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Nearly 1 in 4 bee colonies died this winter, survey says

Federal survey finds fewer bees died this year than before, but experts say honeybees are still in trouble

Nearly 1 in 4 U.S. honeybee colonies died this winter — a loss that's not quite as bad as recent years, says a new U.S. Department of Agriculture survey of beekeepers. Yet dangers remain for the pollinators.

Under siege from parasites, disease, pesticide use, nutrition problems and a mysterious die-off, 23 percent of bee colonies failed, and experts say that's considerably better than in the previous year, which was particularly bad, and in the preceding eight years, which averaged losses of 30 percent.

"It's better news than it could have been," said Dennis van Engelsdorp, a University of Maryland entomology professor who led the survey. "It's not good news."

Before a parasitic mite — just one of a handful of problems besetting the crucial-for-pollination honeybees — started killing bees in 1987, beekeepers would be embarrassed if they lost more than 5 or 10 percent of their colonies over the winter. Now they see a 23 percent loss as a bit of a break, said survey co-author Jeff Pettis, the USDA's bee research chief.

"It's encouraging that, if anything, it's not a steady downward trend," said University of Illinois entomology professor May Berenbaum, who wasn't part of the survey of 7,200 beekeepers.

David Mendes, a beekeeper in North Fort Myers, Florida, and a past president of the American Beekeeping Federation, says the official numbers likely underestimate the loss. About 30 percent of his bees died, he said. And earlier this year there was a massive die-off in the California almond fields, where "probably 100,000 hives got nailed," he added.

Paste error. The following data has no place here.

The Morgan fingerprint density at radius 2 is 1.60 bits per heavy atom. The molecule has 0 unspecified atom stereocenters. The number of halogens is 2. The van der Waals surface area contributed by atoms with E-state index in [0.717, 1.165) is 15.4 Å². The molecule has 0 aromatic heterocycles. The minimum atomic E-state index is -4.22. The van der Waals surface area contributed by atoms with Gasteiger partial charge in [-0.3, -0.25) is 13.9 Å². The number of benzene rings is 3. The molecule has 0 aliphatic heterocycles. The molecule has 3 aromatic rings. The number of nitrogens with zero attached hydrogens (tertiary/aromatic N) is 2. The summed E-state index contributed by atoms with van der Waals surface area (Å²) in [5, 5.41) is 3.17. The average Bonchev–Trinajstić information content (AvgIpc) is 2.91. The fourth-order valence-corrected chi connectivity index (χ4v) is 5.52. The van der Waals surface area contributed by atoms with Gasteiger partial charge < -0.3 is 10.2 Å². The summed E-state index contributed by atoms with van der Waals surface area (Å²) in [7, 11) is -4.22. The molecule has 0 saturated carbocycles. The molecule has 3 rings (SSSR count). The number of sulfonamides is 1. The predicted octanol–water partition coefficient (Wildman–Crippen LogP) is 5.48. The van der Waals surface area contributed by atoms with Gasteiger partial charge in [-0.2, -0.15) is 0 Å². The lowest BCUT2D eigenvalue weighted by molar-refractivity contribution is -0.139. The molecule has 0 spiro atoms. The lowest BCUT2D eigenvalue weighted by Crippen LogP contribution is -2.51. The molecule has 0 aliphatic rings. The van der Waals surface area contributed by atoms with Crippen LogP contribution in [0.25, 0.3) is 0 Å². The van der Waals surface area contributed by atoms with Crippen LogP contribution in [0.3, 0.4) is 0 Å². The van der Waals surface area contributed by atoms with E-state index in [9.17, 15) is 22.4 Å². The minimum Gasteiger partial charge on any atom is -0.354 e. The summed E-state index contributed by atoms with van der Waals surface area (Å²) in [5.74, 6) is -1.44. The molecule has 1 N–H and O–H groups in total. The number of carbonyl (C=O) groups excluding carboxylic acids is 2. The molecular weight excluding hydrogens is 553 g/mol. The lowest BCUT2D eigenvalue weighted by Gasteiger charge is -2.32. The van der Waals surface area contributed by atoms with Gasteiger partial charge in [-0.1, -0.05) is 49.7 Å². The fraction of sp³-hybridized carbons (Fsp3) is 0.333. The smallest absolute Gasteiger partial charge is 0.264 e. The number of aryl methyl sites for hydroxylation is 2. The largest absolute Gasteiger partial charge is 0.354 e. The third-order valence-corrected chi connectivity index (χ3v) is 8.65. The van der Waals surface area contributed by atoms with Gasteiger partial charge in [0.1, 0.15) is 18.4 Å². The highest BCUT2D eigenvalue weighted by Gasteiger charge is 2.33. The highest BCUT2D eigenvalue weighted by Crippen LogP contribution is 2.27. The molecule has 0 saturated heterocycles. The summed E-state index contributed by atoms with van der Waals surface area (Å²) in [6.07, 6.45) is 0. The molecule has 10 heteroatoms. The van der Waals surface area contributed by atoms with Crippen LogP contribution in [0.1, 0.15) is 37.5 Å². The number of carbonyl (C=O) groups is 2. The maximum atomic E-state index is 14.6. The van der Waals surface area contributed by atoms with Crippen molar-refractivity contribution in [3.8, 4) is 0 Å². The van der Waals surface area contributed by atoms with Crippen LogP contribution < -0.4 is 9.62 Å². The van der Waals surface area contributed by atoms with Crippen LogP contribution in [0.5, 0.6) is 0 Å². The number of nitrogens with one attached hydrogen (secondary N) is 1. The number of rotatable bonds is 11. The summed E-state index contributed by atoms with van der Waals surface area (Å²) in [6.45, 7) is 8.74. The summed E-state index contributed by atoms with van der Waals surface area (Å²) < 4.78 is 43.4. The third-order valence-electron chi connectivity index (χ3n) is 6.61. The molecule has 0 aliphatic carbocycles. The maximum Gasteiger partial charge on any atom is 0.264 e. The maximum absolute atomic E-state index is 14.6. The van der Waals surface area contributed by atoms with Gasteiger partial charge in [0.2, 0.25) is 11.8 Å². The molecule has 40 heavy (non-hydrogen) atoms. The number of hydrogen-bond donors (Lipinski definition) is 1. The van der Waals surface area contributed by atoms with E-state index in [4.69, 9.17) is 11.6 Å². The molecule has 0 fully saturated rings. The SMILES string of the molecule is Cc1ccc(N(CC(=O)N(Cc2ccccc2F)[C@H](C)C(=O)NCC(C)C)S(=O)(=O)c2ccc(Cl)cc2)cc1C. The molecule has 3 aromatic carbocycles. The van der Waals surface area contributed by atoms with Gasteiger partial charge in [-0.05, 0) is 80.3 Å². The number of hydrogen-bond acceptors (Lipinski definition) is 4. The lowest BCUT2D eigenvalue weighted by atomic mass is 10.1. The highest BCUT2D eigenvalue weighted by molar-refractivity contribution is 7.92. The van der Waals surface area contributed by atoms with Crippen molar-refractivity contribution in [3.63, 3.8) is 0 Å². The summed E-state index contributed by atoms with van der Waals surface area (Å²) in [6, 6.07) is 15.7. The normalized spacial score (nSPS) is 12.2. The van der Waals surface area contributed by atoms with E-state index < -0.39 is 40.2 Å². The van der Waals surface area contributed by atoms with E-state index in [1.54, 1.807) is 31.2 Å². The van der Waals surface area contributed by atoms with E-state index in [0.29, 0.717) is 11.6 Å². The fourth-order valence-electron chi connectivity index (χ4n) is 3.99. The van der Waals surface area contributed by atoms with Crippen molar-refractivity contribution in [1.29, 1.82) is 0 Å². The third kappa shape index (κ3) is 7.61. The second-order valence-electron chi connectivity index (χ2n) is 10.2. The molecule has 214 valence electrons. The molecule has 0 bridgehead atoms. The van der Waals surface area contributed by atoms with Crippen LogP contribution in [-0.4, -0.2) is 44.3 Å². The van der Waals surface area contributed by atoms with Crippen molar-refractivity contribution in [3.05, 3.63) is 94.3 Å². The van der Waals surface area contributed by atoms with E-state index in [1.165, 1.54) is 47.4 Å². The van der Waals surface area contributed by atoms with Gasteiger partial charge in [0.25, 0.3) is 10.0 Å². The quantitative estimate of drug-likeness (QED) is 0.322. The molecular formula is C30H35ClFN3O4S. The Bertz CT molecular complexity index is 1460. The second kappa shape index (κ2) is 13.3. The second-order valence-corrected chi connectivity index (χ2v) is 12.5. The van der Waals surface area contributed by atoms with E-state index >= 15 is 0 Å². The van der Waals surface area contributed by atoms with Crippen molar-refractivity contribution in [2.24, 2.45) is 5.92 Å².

The experts aren't certain why this year wasn't as bad as previous years. Maybe the winter of 2012 through '13 was so bad that beekeepers had to try harder to keep bees alive and baby their hives more, Pettis said.

There's no one reason for the losses, he and others said. Several years ago they were surprised by a die-off, called colony collapse disorder, but that has gone away the past few years, they said.

Pettis and van Engelsdorp said now the problem seems to be a combination of parasitic varroa mites, a relatively new class of pesticides and poor nutrition because there's a lack of diversity in crops where they get their pollen.

Honeybees pollinate more than 90 of the world's flowering crops, including apples, nuts, broccoli, squash, citrus fruit, berries and melons.

It's getting to the point where many beekeepers can't keep afloat, van Engelsdorp, Pettis and Mendes said.

"It's a really wild ride," Mendes said. "It's not a whole lot of fun."

The Associated Press

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